February 23, 2017

Data Breach Watch: A General Counsel’s Guide to Preparing for and Managing a Ransomware Attack


Paying a ransom to access your computer files? Not as unusual as it sounds. The Department of Justice estimates that on average, more than 4,000 ransomware attacks occurred per day last year. And the problem is only getting worse. According to Beazley, a data breach response insurer, the number of ransomware attack claims the company received in 2016 was four times higher than 2015. This surge in ransomware attacks presents a serious, costly, and growing threat to businesses across all industries. Being educated on and prepared for such an attack is no longer an effort businesses can afford to sidestep.

What is Ransomware?

Ransomware, as its name suggests, is a type of malware that holds a computer or computer files "hostage" until a ransom is paid. Ransomware is often delivered through malicious links, websites, or attachments. Unbeknownst to users who click on these links, websites, or attachments, malicious ransomware code quickly and quietly infects their computers.

Common variants of ransomware are lock screen ransomware and encryption ransomware. Lock screen ransomware works by locking a user's computer screen, preventing the user from accessing his computer. After the system starts up, the computer screen will display a threatening message, purportedly from a government agency, stating that the user has committed an illegal act and must pay a fine to regain access to his computer. By contrast, encryption ransomware works by encrypting specific files—like Word documents and PDFs—rendering them inaccessible to anyone without the decryption password. In both instances, the message is clear: pay up, usually in a difficult-to-trace digital currency like Bitcoin, or you will never see your files again.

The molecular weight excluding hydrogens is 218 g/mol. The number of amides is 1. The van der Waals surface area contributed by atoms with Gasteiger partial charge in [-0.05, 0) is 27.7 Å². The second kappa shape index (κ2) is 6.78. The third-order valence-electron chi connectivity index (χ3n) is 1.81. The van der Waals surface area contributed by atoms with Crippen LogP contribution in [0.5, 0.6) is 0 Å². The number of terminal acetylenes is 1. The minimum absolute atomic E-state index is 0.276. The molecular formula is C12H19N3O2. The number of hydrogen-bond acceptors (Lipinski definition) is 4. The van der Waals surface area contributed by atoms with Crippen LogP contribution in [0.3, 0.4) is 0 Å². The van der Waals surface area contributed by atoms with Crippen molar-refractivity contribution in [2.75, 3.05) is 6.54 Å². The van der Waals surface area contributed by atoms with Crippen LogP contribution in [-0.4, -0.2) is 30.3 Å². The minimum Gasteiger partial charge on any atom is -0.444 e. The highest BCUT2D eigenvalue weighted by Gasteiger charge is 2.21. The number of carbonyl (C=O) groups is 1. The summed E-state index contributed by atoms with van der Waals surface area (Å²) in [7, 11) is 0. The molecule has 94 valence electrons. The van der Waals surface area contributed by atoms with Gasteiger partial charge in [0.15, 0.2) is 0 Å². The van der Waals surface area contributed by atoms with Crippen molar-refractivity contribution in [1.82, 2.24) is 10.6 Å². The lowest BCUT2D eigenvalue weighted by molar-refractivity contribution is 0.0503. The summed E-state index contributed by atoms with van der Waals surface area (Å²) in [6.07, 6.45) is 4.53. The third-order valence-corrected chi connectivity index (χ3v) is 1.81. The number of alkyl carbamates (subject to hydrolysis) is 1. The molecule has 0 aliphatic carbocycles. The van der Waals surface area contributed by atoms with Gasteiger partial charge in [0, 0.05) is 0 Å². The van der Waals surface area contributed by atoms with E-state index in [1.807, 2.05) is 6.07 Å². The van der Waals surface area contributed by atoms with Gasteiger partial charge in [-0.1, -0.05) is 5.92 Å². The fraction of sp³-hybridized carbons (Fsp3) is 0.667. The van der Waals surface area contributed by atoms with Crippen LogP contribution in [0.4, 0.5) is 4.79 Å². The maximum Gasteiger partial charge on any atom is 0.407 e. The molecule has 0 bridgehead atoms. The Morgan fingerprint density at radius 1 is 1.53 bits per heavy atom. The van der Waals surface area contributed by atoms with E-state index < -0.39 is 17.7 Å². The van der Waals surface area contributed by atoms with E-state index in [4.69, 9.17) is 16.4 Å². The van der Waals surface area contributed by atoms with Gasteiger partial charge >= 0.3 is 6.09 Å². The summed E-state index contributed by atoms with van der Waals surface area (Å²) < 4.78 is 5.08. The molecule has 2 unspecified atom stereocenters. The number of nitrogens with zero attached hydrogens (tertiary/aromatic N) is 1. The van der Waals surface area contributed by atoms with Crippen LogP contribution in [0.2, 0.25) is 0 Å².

Responding to a Ransomware Attack

Should you give in? Well, that depends on a number of factors, including how badly you need access to your files. For businesses that have not taken preventative steps to backup data, ransomware can have a debilitating impact on a company's business. In February 2016, Hollywood Presbyterian Medical Center fell victim to a widely publicized ransomware attack that seized control of its computer systems. Faced with the inability to access the hospital's records, Hollywood Presbyterian forked over 40 bitcoin (approximately $17,000) to the hackers. Allen Stefanek, Hollywood Presbyterian's Chief Executive, concluded that "the quickest and most efficient way to restore our systems and administrative functions was to pay the ransom and obtain the decryption key." Healthcare providers are attractive targets for ransomware attacks because, in many instances, the loss of electronic patient medical records can create substantial risk to patient health. At that point, paying the ransom becomes a virtual necessity.

In Hollywood Presbyterian's case, paying the ransom "paid off"—the hospital regained control over its computer system. However, paying the ransom does not guarantee that you will regain access to your computer or files. According to Kaspersky Lab's 2016 Consumer Security Risks Survey, approximately 36% of ransomware victims give in and pay the ransom, but 17% of those who pay never regain access to their files. Other times, after receiving the ransom payment, hackers demand even more money to provide the encryption key, or the victim regains access to its files, but then is immediately attacked again.